Line in Sunset Park Stretched 2½ Miles
Like almost everywhere else in the Northeast, gas shortages in Brooklyn in the wake of Superstorm Sandy gave rise to frustration.
The power outages and flooding caused by Superstorm Sandy forced many gas stations to close and disrupted the flow of fuel from refineries to those stations that are open.
Northside Car Service in Williamsburg, Brooklyn has 250 drivers available on a typical Thursday evening. Last Thursday afternoon, they had just 20. "The gas lines are too long," said Thomas Miranda, an operator at Northside.
A cruel fate befell one man who got in line at a Brooklyn gas station at 4:20 a.m. on Friday.
Winston Alfred was second in line when the pumps ran dry at 8:30 a.m.
Alfred was distraught. He's a courier and needs his van to make deliveries.
Police allowed drivers near the front of the line to park in case a tanker came to the Gowanus-area station.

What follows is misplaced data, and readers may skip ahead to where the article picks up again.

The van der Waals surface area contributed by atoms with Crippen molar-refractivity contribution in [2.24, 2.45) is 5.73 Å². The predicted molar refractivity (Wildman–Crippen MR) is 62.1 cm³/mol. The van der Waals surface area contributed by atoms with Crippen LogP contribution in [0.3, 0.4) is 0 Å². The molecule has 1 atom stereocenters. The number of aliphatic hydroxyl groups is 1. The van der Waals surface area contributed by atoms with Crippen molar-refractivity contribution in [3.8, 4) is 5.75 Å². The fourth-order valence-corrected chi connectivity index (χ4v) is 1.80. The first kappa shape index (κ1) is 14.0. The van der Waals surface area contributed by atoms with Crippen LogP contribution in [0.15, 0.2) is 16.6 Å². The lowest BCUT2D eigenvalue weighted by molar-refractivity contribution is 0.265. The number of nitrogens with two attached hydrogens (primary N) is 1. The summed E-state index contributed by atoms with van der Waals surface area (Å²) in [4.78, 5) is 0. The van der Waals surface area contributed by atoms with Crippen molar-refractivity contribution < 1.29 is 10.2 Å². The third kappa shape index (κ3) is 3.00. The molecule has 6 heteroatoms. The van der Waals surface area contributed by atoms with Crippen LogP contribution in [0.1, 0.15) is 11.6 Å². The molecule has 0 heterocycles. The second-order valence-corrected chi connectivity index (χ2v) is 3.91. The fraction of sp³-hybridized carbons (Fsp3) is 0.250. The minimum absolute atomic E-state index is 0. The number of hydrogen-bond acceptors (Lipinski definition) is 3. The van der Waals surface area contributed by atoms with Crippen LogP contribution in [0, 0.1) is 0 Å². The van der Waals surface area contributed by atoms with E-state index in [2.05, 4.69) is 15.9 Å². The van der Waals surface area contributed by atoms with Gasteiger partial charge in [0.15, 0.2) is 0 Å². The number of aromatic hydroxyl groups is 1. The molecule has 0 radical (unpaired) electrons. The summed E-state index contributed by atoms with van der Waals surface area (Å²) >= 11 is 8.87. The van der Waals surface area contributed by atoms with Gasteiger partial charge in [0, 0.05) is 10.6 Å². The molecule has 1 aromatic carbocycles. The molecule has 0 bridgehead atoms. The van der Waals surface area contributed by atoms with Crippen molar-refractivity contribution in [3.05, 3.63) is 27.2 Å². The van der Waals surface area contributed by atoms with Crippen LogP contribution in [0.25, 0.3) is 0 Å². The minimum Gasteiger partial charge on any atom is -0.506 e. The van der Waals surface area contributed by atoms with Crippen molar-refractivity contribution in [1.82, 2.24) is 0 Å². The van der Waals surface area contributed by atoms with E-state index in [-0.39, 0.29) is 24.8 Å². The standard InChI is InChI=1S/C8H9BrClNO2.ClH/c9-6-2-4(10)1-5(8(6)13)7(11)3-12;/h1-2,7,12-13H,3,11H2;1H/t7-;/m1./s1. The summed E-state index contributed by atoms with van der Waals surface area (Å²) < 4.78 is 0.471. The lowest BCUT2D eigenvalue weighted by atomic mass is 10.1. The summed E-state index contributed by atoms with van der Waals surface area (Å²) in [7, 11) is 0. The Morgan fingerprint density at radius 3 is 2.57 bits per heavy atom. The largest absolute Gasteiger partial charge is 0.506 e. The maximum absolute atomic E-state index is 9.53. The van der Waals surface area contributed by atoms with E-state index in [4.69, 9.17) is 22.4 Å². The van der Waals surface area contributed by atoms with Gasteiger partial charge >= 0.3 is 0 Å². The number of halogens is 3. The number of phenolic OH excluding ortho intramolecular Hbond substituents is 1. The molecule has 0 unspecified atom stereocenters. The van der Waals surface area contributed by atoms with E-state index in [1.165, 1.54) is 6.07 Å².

The station clerk had called the company about getting a tanker. But he hadn't heard back yet.
Vince Levine, of Park Slope, got in line with his van at 5 a.m. By 8, he was still two dozen cars from the front.
Like other drivers there, he was shutting his engine off during periods of sitting but had to restart whenever the line moved.
"I had a half-tank when I started," he said. "I've got a quarter-tank now."
About a mile away, in Sunset Park, people had been in line at another Hess station since 11 p.m. Thursday. The line stretched 2½ miles.
Besides the drivers, both stations had attracted lines of people holding gas cans for their generators.
At the same time, millions of gallons of gasoline are sitting at the ready in storage tanks, pipelines and tankers that can't unload their cargoes.
"It's like a stopped up drain," said Tom Kloza, chief oil analyst at the Oil Price Information Service.